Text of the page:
People who see little value in a book's subject should not be writing the book. I really felt as if the author had been told he should write this book after he finished his other on the Great Lakes, but he didn't think it was that valuable.
I thought it was a good point to make at the beginning of the book that there were very few women on the great lakes in the positions he was going to talk about the rest of the book, and therefore they could by no means be seen as normal, or even as having a large impact on the lakes. Fine. But he repeats this and similar throughout the book. I realize these aren't "normal" stories--that's why they are unique!
He also goes out of his way to repeatedly mention that there are differences between what was expected of males and females in the same position. (Women didn't have to wear the lighthouse keeper's uniforms--he didn't say if they were allowed to if they wanted to, since they probably involved pants!). And most of the lighthouse keepers who were female inherited it from their husbands. Oh, and the "logical" solution (and not modified by 'by the thinking of the time' which several of his comments are) to having a woman being unable to be both assistant and a consummate housekeeper was to hire a male assistant. Wouldn't it be cheaper to hire a maid?
His section on cooks was also frustrating. He says female cooks were preferred. But then other things he says implies only at some times. He makes a fuss about insecure sailor's wives objecting and the captain fooling around with the cook. Then he tosses out that a lot of the female cooks were the wives of the captain of the boat and provided unpaid labor to keep costs down. It sounds like the latter is more common than having an actual hired female, but he spends his time babbling about hired female cooks with few concrete examples.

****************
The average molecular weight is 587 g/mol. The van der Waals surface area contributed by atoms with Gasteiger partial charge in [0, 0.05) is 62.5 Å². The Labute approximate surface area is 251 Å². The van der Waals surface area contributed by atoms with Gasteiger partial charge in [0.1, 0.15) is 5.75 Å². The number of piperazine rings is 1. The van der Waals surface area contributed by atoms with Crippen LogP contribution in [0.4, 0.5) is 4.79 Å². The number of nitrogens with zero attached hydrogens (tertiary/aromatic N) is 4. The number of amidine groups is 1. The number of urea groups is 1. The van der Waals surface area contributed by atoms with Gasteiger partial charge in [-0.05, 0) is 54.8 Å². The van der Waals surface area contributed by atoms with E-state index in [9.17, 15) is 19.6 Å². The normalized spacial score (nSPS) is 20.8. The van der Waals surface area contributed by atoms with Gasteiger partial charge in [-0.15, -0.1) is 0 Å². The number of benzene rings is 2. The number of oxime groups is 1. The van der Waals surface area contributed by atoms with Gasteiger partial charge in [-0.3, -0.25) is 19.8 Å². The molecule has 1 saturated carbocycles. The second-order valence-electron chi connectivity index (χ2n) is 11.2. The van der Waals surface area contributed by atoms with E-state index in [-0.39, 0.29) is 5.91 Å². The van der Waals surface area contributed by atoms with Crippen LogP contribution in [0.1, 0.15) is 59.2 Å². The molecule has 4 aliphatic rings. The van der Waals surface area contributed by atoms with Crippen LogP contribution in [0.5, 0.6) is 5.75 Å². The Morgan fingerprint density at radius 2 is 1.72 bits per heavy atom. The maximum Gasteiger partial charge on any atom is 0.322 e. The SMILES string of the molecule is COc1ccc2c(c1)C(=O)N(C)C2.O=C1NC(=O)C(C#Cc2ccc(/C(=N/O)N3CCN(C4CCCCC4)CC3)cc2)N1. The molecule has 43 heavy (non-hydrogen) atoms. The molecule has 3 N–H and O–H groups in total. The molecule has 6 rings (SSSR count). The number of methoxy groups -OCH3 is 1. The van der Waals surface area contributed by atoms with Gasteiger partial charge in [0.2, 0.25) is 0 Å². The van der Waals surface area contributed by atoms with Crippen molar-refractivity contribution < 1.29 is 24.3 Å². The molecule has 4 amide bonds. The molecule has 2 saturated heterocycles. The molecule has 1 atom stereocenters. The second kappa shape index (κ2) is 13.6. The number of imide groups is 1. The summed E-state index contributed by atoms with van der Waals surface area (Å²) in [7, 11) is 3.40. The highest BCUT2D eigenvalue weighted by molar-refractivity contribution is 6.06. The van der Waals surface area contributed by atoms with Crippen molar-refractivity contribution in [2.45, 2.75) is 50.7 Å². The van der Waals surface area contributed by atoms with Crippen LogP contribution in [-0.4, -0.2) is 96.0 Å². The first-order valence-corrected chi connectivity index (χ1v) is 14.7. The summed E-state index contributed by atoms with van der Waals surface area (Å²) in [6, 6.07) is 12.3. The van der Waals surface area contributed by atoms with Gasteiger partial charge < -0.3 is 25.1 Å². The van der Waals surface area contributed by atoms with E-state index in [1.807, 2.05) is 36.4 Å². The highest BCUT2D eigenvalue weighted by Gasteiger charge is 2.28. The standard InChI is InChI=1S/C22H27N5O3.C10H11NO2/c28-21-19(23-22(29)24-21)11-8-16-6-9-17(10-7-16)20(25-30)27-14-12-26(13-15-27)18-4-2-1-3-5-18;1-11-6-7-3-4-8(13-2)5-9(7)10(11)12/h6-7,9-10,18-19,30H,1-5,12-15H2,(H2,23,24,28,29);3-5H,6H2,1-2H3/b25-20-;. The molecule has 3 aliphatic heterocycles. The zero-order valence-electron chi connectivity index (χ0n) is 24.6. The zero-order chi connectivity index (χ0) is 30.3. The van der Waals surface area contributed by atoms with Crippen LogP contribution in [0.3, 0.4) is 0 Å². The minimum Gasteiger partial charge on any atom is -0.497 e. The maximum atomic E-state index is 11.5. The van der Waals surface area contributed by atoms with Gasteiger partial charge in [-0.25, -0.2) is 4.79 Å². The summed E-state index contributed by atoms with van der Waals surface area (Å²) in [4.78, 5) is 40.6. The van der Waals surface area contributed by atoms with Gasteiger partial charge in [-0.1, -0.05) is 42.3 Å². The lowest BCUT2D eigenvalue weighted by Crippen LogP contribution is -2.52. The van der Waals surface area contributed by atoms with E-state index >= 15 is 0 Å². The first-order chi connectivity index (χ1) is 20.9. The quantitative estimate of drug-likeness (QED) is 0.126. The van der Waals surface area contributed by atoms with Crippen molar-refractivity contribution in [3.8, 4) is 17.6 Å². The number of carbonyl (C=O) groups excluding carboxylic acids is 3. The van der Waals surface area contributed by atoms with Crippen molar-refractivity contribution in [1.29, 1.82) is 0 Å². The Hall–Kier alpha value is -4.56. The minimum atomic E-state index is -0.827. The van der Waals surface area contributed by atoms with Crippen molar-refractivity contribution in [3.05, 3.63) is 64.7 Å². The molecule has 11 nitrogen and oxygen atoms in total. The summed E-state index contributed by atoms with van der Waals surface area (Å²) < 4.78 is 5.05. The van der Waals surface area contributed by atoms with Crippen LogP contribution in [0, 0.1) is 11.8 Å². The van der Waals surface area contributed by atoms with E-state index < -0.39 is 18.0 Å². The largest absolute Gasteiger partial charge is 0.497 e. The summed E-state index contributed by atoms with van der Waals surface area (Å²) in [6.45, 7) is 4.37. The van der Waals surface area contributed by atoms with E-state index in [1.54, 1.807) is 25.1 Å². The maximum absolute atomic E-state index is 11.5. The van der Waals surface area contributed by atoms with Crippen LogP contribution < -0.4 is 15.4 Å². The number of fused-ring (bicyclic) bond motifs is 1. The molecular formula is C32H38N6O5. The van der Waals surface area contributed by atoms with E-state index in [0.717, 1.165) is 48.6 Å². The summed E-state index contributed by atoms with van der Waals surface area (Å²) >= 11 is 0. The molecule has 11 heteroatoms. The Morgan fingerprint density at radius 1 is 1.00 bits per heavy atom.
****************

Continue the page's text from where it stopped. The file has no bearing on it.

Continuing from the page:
I also don't understand why some of the women were included. One of them was a passenger who happened to survive a sinking by standing on a wheel. That isn't a woman who was in control or such--it was a bystander who happened to live. Nothing heroic or otherwise--but he found a newspaper story about her, so in it went.
What he _didn't_ cover, despite declaring it to be the standard, what what women did on the shores of the great lakes. If those on the boats are unique (and it pains the author to give them more than a footnote) then give some specifics of those on shore. He had one, who rescued a boat of sailors, but otherwise dismissed them. Despite their influence not being a "negligible" (as the unusual women's were) part of Great Lakes history.
I had high hopes for this book, and some of the women discussed were fascinating. But the author's bias against the subject matter's worthwhileness came through too strongly, and his choice of subjects seemed fairly random to me.
So, an interesting bit of history, but not as well written as should have been.